Following the Great Siege of 1565, the knights, under the Order of St John, set about creating a city ‘built by gentlemen, for gentlemen’. Valletta became the home to elaborate baroque buildings, some incorporating Mannerist features taken from neighbouring Italy, many of which still stand as they did in the 16th century. Today, the capital city is an assemblage of old and new elegantly lining the streets of 2018’s Capital of Culture. Here are just some of the most awe-inspiring pieces of architecture the capital has to offer.
Today Malta’s government office and seat of Malta’s prime minister, the outstanding building of Auberge De Castille, was originally opened in 1574 and built in the form of a military-style building during the rule of the Order of the Knights of St John. In 1741, the renovating of the facade of the building was entrusted to master builder, Domenico Cachia, whose ornate baroque design still stands today. The Grand Master’s symbol and crescent moon are featured throughout this vast building with the main central window displaying the Grand Master’s coat of arms and bust.
Auberge De Castille, Merchants St, Valletta, Malta +356 2200 0000
With construction ordered in 1731 by Grand Master of the Order of the Knights Hospitaller, Fra António Manoel de Vilhena, the Manoel Theatre was created to house the increasing popularity of operas, theatrical and drama productions available to the public. Previously entertainment solely for nobility, Manoel funded the project himself in order to provide ‘honest entertainment’ to the young knights and general public who had not been given the opportunity to experience this before. Constructed and opened in a mere 10 months, the first performance was held in January of 1732. Still in operation today, the Manoel is Europe’s third oldest working theatre.
Manoel Theatre, Old Theatre Street, Valletta, Malta +356 2124 6389
In 2010, the House of Four Winds was renovated to become the official offices of the chairman of the Bank of Valletta (BOV). With outstanding views over Marsamxett Harbour, Manoel Island and Sliema, the building has previously been the workplace of both a variety of Malta’s ministers and parliamentary secretaries. Originating as an army barrack, the building has always been held in high esteem, later becoming a colonial home. Its architecture has remained a focal point throughout its lifetime. Transformed into the stunning building it is today by Malta’s renowned architects and constructional engineers, DeMicoli & Associates, it remains a structure of true architectural beauty.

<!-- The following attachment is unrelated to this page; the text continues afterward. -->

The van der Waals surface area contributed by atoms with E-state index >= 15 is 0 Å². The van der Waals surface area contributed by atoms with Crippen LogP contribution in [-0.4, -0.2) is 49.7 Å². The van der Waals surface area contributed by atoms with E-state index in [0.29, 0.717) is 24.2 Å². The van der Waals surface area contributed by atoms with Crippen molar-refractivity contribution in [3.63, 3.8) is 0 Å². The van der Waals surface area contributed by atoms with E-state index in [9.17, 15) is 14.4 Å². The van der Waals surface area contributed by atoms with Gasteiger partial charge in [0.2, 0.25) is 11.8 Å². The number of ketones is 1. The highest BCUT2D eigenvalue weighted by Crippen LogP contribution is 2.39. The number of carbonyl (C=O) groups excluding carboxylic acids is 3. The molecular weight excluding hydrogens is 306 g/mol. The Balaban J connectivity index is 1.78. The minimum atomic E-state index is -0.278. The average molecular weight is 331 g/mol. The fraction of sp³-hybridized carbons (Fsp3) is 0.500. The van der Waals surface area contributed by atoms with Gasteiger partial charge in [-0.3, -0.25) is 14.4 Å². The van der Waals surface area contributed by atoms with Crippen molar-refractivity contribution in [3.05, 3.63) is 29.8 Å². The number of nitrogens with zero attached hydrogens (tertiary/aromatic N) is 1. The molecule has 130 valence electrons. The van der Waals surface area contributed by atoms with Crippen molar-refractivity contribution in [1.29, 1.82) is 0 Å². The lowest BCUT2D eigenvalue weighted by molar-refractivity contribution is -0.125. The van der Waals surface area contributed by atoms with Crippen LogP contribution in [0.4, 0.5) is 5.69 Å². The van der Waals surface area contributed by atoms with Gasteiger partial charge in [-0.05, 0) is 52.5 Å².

The House of Four Winds, Triq L-Imtiehen, Valletta, Malta
Behind its less elaborate exterior lies the ornate state rooms of the Grand Master’s Palace. Built in the 16th century as a formal residence to the Grand Master’s of the Knights of St John, the palace has remained Malta’s centre of administration for over 350 years. Walls are adorned with several portraits of both the Grand Masters of the Order and European monarchs among original suits of armour. Five of the state rooms are open to the public displaying works such as 17th-century French Gobelins tapestries and oil paintings depicting naval battles and scenes of Africa, Brazil, India and the Caribbean. The palace was the main office of Malta’s president up until 2015.
Becoming a parish church in 1968, St Augustine’s serves a parish population of 1,668 people made up of 650 families across Valletta. Originally built in 1571 by Girolamo Cassar, the resident engineer of the Order of St John who played a key role in some of Valletta’s finest architecture. The church lasted until 1765 and was then rebuilt by Giuseppe Bonnici in a cruciform layout. Still displaying many artefacts from the original church, such as a representation of Mattia Preti’s painting of Augustinian Nicholas of Tolentino. The pipe organ within the church is still used today and was built by Mascioni, one of Europe’s most renowned pipe organ firms based in Italy who have been in operation since 1829.
Malta’s most impressive church was built between 1573 and 1578. The church became the main place of worship for the knights of the time. Its interior was improved in the 17th century and in keeping with baroque style, the rooms inside are an exuberant display of gold, ornate marble flooring and stunning, painted arch ceilings. Home to original Caravaggio painting of St John the Baptist, the church attracts many visitors daily to witness firsthand what lies behind its comparatively plain exterior.
St John’s Co-Cathedral, Triq San Gwann, Valletta, Malta +356 2122 0536
Made of limestone, concrete and steel, this relatively new building was constructed between 2011 and 2015. The building was designed by Renzo Piano as part of the City Gates project. The entrance to the building holds a permanent exhibition, open to the public, showing the history of Parliament from 1921 to the present day. However, visitors are screened upon entering and there may be time restrictions in place.
New Parliament Building, Republic Street, Valletta, Malta +356 2559 6000